State Cuts Force Police To Care For Mentally Ill
AUSTIN (AP) – In a state that offers meager funding for mental health, law enforcement officers across Texas have performed the duties of psychologists and social workers — roles they have neither the training nor the manpower to bear.
The Texas Legislature, which has never been generous to mental health clinics, has further withered services under the strain of a strapped state budget, and as a result, police and sheriff’s departments say the number of mental health calls they respond to is snowballing.
And thanks to a new $27 billion budget crisis, it may only get worse.
Initial proposals would cut services provided by the Texas Department of State Health Services by 20 percent, making it more likely for mentally ill Texans to end up in emergency rooms, having mental breakdowns or being thrown behind bars.
“We’re about to see huge setbacks. I think we’re going to get slaughtered,” said Leon Evans, chief executive of Bexar County Mental Health Care services. “We’ve been developing some tools so people don’t have to go to the hospital and prison. But I think all these programs that are very effective, that help to reclaim lives, are at risk.”
Experts say slashing mental health funding will have a painful and resounding effect across Texas when the mentally ill can’t access the treatment and medication they need to function.
“What’s happening is the criminalization of mental illness,” said Polly Hughes, public policy chair of National Alliance on Mental Illness. “It shifts the responsibility of taking care of mental illness to the counties and officers who are already stretched thin.”
Community services such as clinics, crisis hotlines and outpatient treatment are critical to keeping the mentally ill out of state institutions and jail.
The shortage of mental hospital beds means officers often have to drive a mentally ill person hundreds of miles to the next open bed.
“What we’re facing in 2011 are law enforcement officers as de facto social workers and jails becoming asylums,” Houston Senior Police Officer Frank Webb said. “Police officers are responding to more mental illness than social workers.”
Jails are packed with mentally ill Texans who most often haven’t committed a violent crime, but cycle endlessly through the system for minor violations, costing taxpayers thousands of dollars.
Texans with a serious mental illness are eight times more likely to be incarcerated in jails than treated in hospitals, according to the National Alliance on Mental Illness. A community health care program costs $12 per day to care for a patient, compared to $137 per day to incarcerate them, the group said.
Dallas County Sheriff Lupe Valdez said mentally ill inmates cost the county the most money, with more than a third of the county jail’s 6,000 inmates requiring mental health services. The cost of housing and providing care for these inmates was nearly $19 million in 2010.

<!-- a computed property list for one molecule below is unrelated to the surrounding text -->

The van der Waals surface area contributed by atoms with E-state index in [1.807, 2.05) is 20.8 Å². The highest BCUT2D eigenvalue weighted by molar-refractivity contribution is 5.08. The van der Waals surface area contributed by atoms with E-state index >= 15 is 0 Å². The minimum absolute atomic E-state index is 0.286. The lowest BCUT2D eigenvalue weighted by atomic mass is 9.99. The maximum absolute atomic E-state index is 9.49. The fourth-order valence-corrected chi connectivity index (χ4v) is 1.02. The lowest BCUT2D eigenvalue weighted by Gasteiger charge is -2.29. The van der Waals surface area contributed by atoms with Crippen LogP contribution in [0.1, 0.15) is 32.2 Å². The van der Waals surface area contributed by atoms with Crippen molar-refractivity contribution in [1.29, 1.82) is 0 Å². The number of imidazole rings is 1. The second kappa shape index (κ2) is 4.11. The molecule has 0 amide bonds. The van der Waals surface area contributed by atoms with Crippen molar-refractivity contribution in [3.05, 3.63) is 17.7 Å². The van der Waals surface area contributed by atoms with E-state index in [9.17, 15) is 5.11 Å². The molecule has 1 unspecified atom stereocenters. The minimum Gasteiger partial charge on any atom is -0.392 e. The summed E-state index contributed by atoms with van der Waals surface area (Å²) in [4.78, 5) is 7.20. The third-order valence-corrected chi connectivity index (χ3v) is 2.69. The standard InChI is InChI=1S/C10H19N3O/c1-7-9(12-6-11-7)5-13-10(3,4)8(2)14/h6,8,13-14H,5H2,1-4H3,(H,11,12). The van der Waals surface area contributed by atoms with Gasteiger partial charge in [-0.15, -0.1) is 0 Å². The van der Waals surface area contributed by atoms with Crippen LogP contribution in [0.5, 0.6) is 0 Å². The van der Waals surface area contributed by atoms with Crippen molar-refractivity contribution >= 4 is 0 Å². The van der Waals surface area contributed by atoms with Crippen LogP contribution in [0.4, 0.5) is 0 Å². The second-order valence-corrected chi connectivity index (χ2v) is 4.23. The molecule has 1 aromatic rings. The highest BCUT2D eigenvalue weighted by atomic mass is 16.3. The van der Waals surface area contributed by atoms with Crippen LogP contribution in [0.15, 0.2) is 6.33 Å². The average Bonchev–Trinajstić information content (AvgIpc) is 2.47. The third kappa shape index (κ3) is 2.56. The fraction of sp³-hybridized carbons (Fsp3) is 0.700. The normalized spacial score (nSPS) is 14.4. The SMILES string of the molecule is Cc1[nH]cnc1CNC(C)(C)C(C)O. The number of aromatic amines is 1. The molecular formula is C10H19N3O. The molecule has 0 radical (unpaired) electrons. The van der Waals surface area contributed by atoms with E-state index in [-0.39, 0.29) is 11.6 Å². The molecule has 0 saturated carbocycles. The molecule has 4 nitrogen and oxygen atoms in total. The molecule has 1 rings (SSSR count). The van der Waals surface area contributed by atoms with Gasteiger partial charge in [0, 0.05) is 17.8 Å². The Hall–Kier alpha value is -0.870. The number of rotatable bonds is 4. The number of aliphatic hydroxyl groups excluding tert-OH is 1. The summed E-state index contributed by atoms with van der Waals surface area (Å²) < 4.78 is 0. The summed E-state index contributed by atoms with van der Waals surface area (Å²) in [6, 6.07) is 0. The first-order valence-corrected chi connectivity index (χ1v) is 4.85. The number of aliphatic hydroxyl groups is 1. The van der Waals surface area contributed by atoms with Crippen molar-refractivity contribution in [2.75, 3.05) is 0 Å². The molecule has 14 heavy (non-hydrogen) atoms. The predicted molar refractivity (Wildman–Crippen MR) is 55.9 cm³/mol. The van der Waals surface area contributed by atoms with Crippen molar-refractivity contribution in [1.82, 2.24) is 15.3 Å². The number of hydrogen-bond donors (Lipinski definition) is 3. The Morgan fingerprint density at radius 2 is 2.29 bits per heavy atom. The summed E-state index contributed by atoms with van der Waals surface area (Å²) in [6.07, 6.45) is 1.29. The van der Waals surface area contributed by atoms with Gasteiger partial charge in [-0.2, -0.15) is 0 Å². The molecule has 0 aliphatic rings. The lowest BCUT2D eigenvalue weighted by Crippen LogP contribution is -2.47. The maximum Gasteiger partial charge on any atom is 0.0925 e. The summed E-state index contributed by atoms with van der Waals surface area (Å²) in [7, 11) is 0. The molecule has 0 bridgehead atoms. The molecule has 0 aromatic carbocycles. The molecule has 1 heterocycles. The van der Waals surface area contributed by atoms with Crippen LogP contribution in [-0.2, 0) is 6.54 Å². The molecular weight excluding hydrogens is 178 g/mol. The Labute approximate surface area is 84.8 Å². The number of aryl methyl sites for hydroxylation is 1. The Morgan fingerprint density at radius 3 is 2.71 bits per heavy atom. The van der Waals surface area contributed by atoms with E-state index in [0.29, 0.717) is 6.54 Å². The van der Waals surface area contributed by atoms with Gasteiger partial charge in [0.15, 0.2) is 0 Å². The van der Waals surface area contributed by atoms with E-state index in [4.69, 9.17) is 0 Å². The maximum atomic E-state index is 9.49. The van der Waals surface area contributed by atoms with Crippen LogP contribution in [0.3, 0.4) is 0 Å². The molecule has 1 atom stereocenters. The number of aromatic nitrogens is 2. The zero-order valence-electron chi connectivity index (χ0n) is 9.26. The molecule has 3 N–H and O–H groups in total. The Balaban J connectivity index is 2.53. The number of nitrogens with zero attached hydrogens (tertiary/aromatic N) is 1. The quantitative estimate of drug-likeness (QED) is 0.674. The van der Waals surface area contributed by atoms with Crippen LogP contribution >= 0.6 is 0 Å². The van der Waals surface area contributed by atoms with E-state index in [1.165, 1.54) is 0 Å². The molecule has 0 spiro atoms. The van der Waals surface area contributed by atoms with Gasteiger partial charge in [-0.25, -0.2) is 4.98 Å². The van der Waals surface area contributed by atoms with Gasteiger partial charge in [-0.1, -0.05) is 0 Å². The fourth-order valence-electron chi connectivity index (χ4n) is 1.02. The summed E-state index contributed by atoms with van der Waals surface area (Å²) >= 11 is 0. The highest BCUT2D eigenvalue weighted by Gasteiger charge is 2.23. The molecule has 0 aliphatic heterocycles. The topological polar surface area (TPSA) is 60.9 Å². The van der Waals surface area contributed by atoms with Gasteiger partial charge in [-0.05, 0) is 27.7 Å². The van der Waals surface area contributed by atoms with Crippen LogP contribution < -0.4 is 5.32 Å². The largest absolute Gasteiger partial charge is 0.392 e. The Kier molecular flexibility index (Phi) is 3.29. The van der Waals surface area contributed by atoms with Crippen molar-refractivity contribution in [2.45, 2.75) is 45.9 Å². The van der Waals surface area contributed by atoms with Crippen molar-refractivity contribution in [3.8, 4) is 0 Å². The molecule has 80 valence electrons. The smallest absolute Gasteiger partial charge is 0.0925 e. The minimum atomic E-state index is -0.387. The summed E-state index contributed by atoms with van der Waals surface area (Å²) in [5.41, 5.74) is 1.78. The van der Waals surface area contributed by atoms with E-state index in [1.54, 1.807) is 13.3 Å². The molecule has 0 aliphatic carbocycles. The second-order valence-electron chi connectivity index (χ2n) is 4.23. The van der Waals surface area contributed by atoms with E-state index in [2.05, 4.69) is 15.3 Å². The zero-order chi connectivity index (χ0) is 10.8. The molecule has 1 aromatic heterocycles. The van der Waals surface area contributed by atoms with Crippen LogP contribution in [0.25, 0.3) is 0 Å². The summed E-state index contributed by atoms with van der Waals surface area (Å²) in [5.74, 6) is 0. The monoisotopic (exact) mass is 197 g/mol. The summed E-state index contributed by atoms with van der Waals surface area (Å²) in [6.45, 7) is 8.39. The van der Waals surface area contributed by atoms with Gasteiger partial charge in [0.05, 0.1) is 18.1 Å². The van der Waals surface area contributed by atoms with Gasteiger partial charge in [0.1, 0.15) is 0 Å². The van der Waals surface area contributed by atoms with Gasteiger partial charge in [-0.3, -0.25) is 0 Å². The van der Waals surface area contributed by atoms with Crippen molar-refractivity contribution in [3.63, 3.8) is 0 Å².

As the seventh largest in the country, the jail is already dealing with limited resources and overflowing cells.
“If community mental health services don’t get the money they need, we’re going to end up being mental health institutions. In fact, we’re already there,” Valdez said. “If we start overloading the system, we’re not going to have what we need to take care of them.”
The stream of people into jail is continuous because it’s easier to get arrested than get treatment, Webb said.
Mental health cases are becoming so prevalent that departments across the state and nation have made Crisis Intervention Training a major part of department curriculum. Departments team up with local mental health authorities and receive specialized training to better understand mental illness and learn how to respond more responsibly.
Webb took the lead on engineering a unique program at his department that pairs a Crisis Intervention Training officer with a licensed therapist from Harris County. The pairs are designated as Crisis Intervention Response Teams and ride as partners to respond to the most serious crisis calls.
Webb said having a mental health professional to help with the diagnosis on the scene works effectively.
“If the person is in the (mental health) system, the clinician has direct access to the records and history, doctors and hospitalizations of the person,” Webb said. “It’s a stronger, smarter response.”
Officers learn about major mental illnesses like schizophrenia and bipolar disorder from professionals as well as people who suffer from mental illness. Role-playing is a crucial element in preparing officers.
But fundamentally, Webb said police officers are trained to deal with criminal law, not the mentally ill.
“The average officer around the state and country sees this as a burden,” he said.
The Washington-based National Alliance on Mental Illness found that between 2008 and today, 32 states and Washington, D.C., cut mental health services right on the heels of layoffs and home foreclosures that increased demand for services.
States are removing hospital beds, shuttering outpatient services or simply treating fewer people.
Dallas County expects a minimum increase of 60 percent in prisoners with mental illness next year. That can be tied directly to the state’s decision to deeply cut mental services, Valdez said.
“We’re the only ones who will pick up the mentally ill,” she said.
And counties across the state will be saddled with similar costs and challenges. Law enforcement officials have no doubt that for the foreseeable future they are the state’s front line social workers.
“Whether we should be doing it or not, whether we like it or not, the bottom line is that we are and we have to do the best job we can,” Webb said. “The budget cuts are just going to make it worse.”
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